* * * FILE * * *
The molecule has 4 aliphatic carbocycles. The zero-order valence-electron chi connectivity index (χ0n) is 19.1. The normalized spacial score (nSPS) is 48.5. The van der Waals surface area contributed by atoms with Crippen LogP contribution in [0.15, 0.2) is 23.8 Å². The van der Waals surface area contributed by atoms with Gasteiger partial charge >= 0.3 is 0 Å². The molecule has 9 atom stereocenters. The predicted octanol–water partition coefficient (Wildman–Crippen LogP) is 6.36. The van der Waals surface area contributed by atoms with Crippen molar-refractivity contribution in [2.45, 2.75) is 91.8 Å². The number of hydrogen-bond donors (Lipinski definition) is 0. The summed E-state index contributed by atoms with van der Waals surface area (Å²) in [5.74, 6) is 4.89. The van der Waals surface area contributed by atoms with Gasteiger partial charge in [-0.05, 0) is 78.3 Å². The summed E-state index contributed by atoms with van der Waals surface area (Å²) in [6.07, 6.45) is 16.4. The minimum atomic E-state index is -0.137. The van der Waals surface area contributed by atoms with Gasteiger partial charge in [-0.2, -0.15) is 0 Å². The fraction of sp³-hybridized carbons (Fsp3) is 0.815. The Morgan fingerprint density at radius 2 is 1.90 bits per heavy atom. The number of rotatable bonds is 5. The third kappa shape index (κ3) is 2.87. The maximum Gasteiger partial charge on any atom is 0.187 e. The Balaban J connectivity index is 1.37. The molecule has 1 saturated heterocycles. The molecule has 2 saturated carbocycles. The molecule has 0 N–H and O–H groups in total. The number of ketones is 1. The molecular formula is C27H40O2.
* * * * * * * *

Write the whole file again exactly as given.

The molecule has 4 aliphatic carbocycles. The zero-order valence-electron chi connectivity index (χ0n) is 19.1. The normalized spacial score (nSPS) is 48.5. The van der Waals surface area contributed by atoms with Crippen LogP contribution in [0.15, 0.2) is 23.8 Å². The van der Waals surface area contributed by atoms with Gasteiger partial charge >= 0.3 is 0 Å². The molecule has 9 atom stereocenters. The predicted octanol–water partition coefficient (Wildman–Crippen LogP) is 6.36. The van der Waals surface area contributed by atoms with Crippen molar-refractivity contribution in [2.45, 2.75) is 91.8 Å². The number of hydrogen-bond donors (Lipinski definition) is 0. The summed E-state index contributed by atoms with van der Waals surface area (Å²) in [5.74, 6) is 4.89. The van der Waals surface area contributed by atoms with Gasteiger partial charge in [-0.05, 0) is 78.3 Å². The summed E-state index contributed by atoms with van der Waals surface area (Å²) in [6.07, 6.45) is 16.4. The minimum atomic E-state index is -0.137. The van der Waals surface area contributed by atoms with Gasteiger partial charge in [-0.2, -0.15) is 0 Å². The fraction of sp³-hybridized carbons (Fsp3) is 0.815. The Morgan fingerprint density at radius 2 is 1.90 bits per heavy atom. The number of rotatable bonds is 5. The third kappa shape index (κ3) is 2.87. The maximum Gasteiger partial charge on any atom is 0.187 e. The Balaban J connectivity index is 1.37. The molecule has 1 saturated heterocycles. The molecule has 2 saturated carbocycles. The molecule has 0 N–H and O–H groups in total. The number of ketones is 1. The molecular formula is C27H40O2.